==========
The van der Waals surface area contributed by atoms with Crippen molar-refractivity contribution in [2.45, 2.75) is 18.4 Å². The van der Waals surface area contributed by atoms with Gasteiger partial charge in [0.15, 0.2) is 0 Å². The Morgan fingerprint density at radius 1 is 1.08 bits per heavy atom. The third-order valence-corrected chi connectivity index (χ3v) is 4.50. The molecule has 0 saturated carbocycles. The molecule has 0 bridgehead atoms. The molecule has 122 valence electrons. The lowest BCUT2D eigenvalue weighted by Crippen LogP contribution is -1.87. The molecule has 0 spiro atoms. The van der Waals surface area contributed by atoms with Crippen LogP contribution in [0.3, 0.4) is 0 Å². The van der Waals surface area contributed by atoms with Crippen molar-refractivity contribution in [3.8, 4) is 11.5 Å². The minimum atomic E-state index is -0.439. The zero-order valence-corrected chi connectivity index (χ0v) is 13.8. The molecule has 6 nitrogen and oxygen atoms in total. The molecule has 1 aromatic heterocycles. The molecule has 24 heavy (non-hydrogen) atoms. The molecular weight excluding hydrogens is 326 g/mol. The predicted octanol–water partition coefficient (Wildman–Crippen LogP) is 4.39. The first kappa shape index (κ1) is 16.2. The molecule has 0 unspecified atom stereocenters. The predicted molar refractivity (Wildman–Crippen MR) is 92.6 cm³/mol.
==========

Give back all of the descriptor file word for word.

The van der Waals surface area contributed by atoms with Crippen molar-refractivity contribution in [2.45, 2.75) is 18.4 Å². The van der Waals surface area contributed by atoms with Gasteiger partial charge in [0.15, 0.2) is 0 Å². The Morgan fingerprint density at radius 1 is 1.08 bits per heavy atom. The third-order valence-corrected chi connectivity index (χ3v) is 4.50. The molecule has 0 saturated carbocycles. The molecule has 0 bridgehead atoms. The molecule has 122 valence electrons. The lowest BCUT2D eigenvalue weighted by Crippen LogP contribution is -1.87. The molecule has 0 spiro atoms. The van der Waals surface area contributed by atoms with Crippen LogP contribution in [0.3, 0.4) is 0 Å². The van der Waals surface area contributed by atoms with Crippen molar-refractivity contribution in [3.8, 4) is 11.5 Å². The minimum atomic E-state index is -0.439. The zero-order valence-corrected chi connectivity index (χ0v) is 13.8. The molecule has 6 nitrogen and oxygen atoms in total. The molecule has 1 aromatic heterocycles. The molecule has 24 heavy (non-hydrogen) atoms. The molecular weight excluding hydrogens is 326 g/mol. The predicted octanol–water partition coefficient (Wildman–Crippen LogP) is 4.39. The first kappa shape index (κ1) is 16.2. The molecule has 0 unspecified atom stereocenters. The predicted molar refractivity (Wildman–Crippen MR) is 92.6 cm³/mol.